Organic Wine – An Introduction to Biodynamics
Biodynamics: Natural Selection
by Paul Howard
Many years ago I stood in an organically farmed vineyard. I could easily tell the difference from the conventionally-farmed vineyard opposite. Here, there were flowers and weeds between the vine rows; there were bees, butterflies and birdsong. A closer inspection showed the vines and soil were teeming with beneficial insects, devouring the pests that prey on vines. The vines themselves had a healthy vitality. In comparison, across the road the fields were silent and sterile. Afterwards, a tasting of the wines made from these organic vines revealed delicious flavour, character and individuality.
Returning to the wines I enjoyed with fresh eyes and palate, I discovered that many of them were being made without any use of pesticides, artificial fertilisers or other modern synthetic chemicals. I became converted from my previously sceptical view of natural wines.
Meanwhile, most of us have grown up in the brave new world of synthetic chemicals developed and sold by agribusiness over the past 50 years; those herbicides, pesticides, rodenticides, fungicides and artificial fertilisers promise so much and to which modern agriculture has become ever-more dependant. Chemicals can combat pests and diseases, increase grape quantity and cut down on back-breaking toil, so increasing profits. Sounds logical – but what about when this compromises quality and taste and destroys Nature?
“Chemicals are indiscriminate in their toxicity”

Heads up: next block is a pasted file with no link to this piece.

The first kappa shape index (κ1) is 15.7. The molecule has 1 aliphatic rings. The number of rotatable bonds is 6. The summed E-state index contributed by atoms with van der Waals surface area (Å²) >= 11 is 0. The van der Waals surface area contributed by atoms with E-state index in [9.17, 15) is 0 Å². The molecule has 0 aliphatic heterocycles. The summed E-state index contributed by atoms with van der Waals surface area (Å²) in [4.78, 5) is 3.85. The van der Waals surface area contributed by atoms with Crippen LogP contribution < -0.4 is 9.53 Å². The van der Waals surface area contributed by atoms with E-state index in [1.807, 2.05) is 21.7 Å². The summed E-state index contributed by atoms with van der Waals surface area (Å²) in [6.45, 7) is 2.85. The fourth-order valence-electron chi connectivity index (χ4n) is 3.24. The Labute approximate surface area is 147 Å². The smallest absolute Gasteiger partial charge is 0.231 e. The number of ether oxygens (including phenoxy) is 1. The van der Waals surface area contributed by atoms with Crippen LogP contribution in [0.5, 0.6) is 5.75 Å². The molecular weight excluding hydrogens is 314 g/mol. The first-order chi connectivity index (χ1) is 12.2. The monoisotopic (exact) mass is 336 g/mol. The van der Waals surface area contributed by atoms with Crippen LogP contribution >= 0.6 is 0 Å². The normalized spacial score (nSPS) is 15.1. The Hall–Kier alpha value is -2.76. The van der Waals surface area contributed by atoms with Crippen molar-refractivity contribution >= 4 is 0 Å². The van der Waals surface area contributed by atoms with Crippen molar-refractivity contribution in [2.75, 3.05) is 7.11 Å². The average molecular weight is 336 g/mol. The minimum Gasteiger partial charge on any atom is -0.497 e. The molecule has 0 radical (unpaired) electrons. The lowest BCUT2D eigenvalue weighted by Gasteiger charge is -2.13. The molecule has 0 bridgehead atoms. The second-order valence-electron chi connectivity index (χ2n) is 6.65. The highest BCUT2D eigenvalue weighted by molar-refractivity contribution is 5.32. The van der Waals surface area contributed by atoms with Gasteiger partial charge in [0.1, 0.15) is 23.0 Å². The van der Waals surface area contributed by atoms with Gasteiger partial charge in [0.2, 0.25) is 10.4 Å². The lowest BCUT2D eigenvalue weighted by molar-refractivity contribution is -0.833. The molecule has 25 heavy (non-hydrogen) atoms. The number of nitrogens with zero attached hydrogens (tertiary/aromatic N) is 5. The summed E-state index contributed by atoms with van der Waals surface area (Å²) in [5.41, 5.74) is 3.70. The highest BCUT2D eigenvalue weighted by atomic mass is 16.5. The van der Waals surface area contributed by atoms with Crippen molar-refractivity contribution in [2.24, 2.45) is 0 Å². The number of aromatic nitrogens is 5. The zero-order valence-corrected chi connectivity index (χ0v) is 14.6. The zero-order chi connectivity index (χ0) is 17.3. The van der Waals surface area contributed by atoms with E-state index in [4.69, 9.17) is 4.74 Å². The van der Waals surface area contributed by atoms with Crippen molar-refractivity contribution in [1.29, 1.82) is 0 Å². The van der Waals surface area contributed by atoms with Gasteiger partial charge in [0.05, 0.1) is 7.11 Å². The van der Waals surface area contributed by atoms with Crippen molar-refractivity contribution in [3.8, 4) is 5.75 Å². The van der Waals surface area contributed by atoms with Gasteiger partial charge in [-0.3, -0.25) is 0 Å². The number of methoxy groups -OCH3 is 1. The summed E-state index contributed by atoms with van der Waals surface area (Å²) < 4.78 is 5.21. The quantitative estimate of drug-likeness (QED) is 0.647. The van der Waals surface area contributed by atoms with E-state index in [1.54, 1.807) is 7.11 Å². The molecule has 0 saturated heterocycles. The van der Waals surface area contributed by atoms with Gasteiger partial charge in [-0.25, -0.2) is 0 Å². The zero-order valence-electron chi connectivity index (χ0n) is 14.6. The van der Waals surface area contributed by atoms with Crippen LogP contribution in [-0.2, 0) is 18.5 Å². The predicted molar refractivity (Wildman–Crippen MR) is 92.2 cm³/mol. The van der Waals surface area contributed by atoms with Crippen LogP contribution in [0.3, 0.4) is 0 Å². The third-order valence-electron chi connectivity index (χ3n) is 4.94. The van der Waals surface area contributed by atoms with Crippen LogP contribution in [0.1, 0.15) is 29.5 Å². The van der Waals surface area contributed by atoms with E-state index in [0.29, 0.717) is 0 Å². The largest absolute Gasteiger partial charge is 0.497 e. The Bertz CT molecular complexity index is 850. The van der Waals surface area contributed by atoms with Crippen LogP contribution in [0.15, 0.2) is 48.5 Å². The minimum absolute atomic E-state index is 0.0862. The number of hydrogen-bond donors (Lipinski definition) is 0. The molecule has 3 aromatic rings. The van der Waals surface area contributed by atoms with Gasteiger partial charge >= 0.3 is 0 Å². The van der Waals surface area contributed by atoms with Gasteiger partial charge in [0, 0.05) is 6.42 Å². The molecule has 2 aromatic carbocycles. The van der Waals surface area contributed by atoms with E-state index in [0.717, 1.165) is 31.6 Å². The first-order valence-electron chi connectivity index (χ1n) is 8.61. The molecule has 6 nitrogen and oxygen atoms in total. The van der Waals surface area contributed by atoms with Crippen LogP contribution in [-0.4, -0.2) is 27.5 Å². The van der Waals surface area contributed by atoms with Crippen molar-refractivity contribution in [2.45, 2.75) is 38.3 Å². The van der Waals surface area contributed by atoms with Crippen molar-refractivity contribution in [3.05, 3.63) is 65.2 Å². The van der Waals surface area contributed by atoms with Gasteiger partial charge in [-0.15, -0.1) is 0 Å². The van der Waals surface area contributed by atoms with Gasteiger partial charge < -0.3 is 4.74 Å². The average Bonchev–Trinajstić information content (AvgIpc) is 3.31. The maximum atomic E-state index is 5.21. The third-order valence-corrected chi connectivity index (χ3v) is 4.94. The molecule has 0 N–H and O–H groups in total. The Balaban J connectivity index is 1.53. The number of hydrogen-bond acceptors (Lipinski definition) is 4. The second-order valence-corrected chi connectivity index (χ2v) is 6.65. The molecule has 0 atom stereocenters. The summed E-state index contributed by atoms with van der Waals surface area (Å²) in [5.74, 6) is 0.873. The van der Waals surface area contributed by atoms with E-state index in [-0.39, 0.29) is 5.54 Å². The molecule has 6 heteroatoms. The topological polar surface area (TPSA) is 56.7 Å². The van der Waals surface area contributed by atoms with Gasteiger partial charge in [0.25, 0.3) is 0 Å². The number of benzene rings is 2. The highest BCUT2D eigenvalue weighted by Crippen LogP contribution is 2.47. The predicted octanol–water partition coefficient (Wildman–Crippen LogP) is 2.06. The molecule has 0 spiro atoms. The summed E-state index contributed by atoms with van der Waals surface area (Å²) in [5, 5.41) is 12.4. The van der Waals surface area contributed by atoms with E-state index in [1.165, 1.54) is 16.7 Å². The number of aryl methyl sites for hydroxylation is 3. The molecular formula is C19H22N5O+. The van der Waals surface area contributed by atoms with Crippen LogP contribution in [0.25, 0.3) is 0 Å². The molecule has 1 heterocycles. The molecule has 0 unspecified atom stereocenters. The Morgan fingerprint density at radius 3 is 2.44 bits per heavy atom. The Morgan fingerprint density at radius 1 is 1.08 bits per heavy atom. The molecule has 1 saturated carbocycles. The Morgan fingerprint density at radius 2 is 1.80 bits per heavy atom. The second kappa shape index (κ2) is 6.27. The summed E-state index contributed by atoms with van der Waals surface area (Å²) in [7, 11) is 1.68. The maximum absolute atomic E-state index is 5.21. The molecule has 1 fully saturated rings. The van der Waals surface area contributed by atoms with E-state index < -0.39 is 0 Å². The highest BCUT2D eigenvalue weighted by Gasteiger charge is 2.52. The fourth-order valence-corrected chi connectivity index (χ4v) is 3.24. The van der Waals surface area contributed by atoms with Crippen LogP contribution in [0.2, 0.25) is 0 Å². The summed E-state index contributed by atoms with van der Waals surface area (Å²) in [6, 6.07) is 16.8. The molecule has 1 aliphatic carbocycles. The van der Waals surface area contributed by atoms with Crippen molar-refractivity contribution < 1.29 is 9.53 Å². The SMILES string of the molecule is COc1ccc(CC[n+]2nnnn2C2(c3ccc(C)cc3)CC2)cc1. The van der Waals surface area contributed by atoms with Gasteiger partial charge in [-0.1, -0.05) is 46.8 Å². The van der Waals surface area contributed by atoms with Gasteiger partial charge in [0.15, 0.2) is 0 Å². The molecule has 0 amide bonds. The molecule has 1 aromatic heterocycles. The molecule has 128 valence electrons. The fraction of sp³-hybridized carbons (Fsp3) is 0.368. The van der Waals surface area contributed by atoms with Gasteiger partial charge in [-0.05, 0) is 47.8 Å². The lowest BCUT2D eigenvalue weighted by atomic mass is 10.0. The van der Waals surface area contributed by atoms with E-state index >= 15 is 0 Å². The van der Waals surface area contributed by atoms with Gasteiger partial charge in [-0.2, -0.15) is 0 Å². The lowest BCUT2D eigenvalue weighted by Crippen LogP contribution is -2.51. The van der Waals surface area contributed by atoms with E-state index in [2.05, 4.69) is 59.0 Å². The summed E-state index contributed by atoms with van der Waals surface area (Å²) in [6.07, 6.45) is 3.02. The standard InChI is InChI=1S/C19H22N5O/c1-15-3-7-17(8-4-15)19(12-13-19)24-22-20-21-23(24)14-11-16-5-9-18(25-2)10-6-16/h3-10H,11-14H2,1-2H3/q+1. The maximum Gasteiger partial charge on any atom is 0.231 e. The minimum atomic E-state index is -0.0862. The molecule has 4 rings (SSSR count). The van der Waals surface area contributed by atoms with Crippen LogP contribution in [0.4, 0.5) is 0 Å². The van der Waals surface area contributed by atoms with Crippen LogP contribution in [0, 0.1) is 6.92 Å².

Chemicals are addictive. Ever increasing chemical inputs are needed to control the pests that develop resistance. The chemicals are also indiscriminate in their toxicity, they kill beneficial insects and flowers as easily as the pests and weeds, they kill the birds and animals in the food chain and they pollute the water supply. Vineyard workers must wear protective suits and masks when using them – not the wholesome image we readily associate with wine.
Instead, there are environmental benefits from making wines by kinder, more natural methods that work in harmony with the land. Which is why more and more vineyards are turning to them. This is a much riskier business proposition, especially in cooler and wetter regions, where devastating fungal diseases can pose a major risk. However, it is possible with careful farming to overcome even the most challenging conditions without resorting to synthetic chemicals.
Then, after the wine is made, any artificial pesticides and fertilisers that have been used are left in the wine as residues. While these may only be in minuscule amounts and safety standards are in place, common sense suggests it’s safer to avoid them in the first place.
“Now there are even carbon-neutral wineries”
So why don’t environmentally kinder wines display their credentials on the wine label? Some do, but there are still reasons not to. First, some customers still perceive natural farming methods like organics as a fad without substance. Worse, they see such wines as both deliberately over-priced and badly made. Then there’s the lingering association that organics appeal only to the brown-rice-and-sandals brigade. Organic wines seem to do better at blind tastings where the wine is initially unknown – and that says something about our preconceptions and prejudices.